The ransomware group REvil has demanded a $70 million payment in bitcoin for a decryptor tool following its attack on the software vendor Kaseya, cyber researchers say.

The offer of a universal tool reflects the “logistical nightmare” REvil is now facing with thousands of potential victims to negotiate with, researcher Allan Liska at cybersecurity firm Recorded Future said.

“We know there are thousands of victims here. REvil [has] limited resources to handle negotiations and process keys,” Liska said, calling this the biggest non-nation state supply chain attack ever, and possibly the second biggest ransomware attack ever.

Cybersecurity teams worked feverishly over the weekend to stem the impact of the single biggest global ransomware attack on record, with some details emerging about how the Russia-linked gang responsible breached the company whose software was the conduit.

An affiliate of the notorious REvil gang, best known for extorting $11 million from the meat-processor JBS after a Memorial Day attack, infected thousands of victims in at least 17 countries on Friday, largely through firms that remotely manage IT infrastructure for multiple customers, cybersecurity researchers said.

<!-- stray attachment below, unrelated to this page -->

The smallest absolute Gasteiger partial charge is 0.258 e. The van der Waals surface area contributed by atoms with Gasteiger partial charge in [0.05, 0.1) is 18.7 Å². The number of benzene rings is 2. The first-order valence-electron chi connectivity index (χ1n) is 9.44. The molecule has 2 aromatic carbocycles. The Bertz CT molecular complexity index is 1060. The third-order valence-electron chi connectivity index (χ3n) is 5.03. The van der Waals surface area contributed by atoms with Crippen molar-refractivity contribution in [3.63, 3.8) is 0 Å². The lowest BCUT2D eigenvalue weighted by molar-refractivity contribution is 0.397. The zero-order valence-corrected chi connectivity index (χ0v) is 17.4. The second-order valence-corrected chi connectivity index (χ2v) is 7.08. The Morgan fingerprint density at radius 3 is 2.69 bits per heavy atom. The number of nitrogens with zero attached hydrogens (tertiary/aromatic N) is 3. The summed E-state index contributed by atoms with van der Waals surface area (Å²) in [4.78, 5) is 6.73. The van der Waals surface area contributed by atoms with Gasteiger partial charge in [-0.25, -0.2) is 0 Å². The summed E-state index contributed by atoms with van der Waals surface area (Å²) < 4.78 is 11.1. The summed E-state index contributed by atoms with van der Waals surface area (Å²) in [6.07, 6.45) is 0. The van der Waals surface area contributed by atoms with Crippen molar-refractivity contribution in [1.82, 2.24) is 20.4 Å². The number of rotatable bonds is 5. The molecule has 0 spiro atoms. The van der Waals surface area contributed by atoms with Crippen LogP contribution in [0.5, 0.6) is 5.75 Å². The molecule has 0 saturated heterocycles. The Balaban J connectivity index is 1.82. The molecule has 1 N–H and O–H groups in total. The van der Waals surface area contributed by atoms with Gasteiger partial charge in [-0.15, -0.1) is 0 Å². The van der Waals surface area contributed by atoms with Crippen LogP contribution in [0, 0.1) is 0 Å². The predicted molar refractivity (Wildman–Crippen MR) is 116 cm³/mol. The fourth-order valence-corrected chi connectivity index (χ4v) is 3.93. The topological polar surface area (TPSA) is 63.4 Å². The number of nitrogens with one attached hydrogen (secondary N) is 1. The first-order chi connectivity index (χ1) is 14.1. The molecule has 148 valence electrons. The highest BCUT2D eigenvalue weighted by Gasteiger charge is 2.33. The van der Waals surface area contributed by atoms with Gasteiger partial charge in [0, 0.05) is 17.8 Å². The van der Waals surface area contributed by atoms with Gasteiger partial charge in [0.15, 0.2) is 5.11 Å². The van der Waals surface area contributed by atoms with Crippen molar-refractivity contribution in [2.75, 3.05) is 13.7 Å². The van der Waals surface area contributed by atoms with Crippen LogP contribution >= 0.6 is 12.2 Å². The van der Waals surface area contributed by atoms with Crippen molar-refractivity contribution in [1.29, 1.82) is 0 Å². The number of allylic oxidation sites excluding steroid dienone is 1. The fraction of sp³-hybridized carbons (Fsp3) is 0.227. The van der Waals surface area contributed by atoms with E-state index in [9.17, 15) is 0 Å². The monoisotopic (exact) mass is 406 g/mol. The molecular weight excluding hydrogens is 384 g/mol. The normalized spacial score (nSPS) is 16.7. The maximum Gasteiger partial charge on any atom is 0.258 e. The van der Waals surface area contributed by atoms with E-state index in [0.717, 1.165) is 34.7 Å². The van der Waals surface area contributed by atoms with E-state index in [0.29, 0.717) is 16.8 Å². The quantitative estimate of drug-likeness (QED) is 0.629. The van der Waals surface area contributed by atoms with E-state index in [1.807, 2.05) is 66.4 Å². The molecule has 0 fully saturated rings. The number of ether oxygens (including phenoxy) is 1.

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The full impact won’t be felt until Tuesday when people are back at work, experts say.

“Not everyone will have seen the alerts or had the urgency to check their own network/systems,” said Bryce Webster-Jacobsen, the head of intelligence at cybersecurity company GroupSense.

Kaseya said it would release new information Monday morning, but has yet to do so. In Sunday night’s update it reported that the attack “has been localized to a very small number of on-premises customers only.”

However, each customer, namely IT service providers, can have hundreds or thousands of clients themselves who are affected.

Asked whether he saw any change in REvil since its attack on JBS Foods, Liska said they’re “just more arrogant. If that is possible.”